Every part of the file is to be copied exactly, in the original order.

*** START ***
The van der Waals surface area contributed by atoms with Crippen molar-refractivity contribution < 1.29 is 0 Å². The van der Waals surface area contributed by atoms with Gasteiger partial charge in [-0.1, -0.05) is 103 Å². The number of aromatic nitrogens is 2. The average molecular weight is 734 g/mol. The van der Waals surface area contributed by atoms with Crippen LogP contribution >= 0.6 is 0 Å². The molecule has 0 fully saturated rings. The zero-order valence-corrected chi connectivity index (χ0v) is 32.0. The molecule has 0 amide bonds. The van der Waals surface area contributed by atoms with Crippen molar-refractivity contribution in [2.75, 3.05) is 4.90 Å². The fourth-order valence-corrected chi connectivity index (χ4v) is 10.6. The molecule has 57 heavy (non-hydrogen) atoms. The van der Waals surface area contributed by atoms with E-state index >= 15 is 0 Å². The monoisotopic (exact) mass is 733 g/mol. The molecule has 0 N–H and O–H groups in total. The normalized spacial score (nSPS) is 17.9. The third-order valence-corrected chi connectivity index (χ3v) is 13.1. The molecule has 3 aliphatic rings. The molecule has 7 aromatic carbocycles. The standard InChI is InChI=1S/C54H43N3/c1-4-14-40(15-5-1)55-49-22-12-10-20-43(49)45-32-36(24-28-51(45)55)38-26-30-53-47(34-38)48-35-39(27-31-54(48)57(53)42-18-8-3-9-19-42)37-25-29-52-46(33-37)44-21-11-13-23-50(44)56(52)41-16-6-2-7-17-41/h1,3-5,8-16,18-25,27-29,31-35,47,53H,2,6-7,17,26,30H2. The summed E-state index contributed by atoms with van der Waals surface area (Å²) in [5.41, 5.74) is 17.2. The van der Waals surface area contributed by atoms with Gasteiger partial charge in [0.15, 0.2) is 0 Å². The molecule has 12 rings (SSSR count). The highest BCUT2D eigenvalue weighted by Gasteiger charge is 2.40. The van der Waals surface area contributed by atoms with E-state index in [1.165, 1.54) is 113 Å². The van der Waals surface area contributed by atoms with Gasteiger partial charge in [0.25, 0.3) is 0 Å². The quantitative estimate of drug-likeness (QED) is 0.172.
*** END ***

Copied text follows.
The van der Waals surface area contributed by atoms with Crippen molar-refractivity contribution < 1.29 is 0 Å². The van der Waals surface area contributed by atoms with Gasteiger partial charge in [-0.1, -0.05) is 103 Å². The number of aromatic nitrogens is 2. The average molecular weight is 734 g/mol. The van der Waals surface area contributed by atoms with Crippen LogP contribution >= 0.6 is 0 Å². The molecule has 0 fully saturated rings. The zero-order valence-corrected chi connectivity index (χ0v) is 32.0. The molecule has 0 amide bonds. The van der Waals surface area contributed by atoms with Crippen molar-refractivity contribution in [2.75, 3.05) is 4.90 Å². The fourth-order valence-corrected chi connectivity index (χ4v) is 10.6. The molecule has 57 heavy (non-hydrogen) atoms. The van der Waals surface area contributed by atoms with E-state index >= 15 is 0 Å². The monoisotopic (exact) mass is 733 g/mol. The molecule has 0 N–H and O–H groups in total. The normalized spacial score (nSPS) is 17.9. The third-order valence-corrected chi connectivity index (χ3v) is 13.1. The molecule has 3 aliphatic rings. The molecule has 7 aromatic carbocycles. The standard InChI is InChI=1S/C54H43N3/c1-4-14-40(15-5-1)55-49-22-12-10-20-43(49)45-32-36(24-28-51(45)55)38-26-30-53-47(34-38)48-35-39(27-31-54(48)57(53)42-18-8-3-9-19-42)37-25-29-52-46(33-37)44-21-11-13-23-50(44)56(52)41-16-6-2-7-17-41/h1,3-5,8-16,18-25,27-29,31-35,47,53H,2,6-7,17,26,30H2. The summed E-state index contributed by atoms with van der Waals surface area (Å²) in [5.41, 5.74) is 17.2. The van der Waals surface area contributed by atoms with Gasteiger partial charge in [0.15, 0.2) is 0 Å². The molecule has 12 rings (SSSR count). The highest BCUT2D eigenvalue weighted by Gasteiger charge is 2.40. The van der Waals surface area contributed by atoms with E-state index in [1.165, 1.54) is 113 Å². The van der Waals surface area contributed by atoms with Gasteiger partial charge in [0.25, 0.3) is 0 Å². The quantitative estimate of drug-likeness (QED) is 0.172.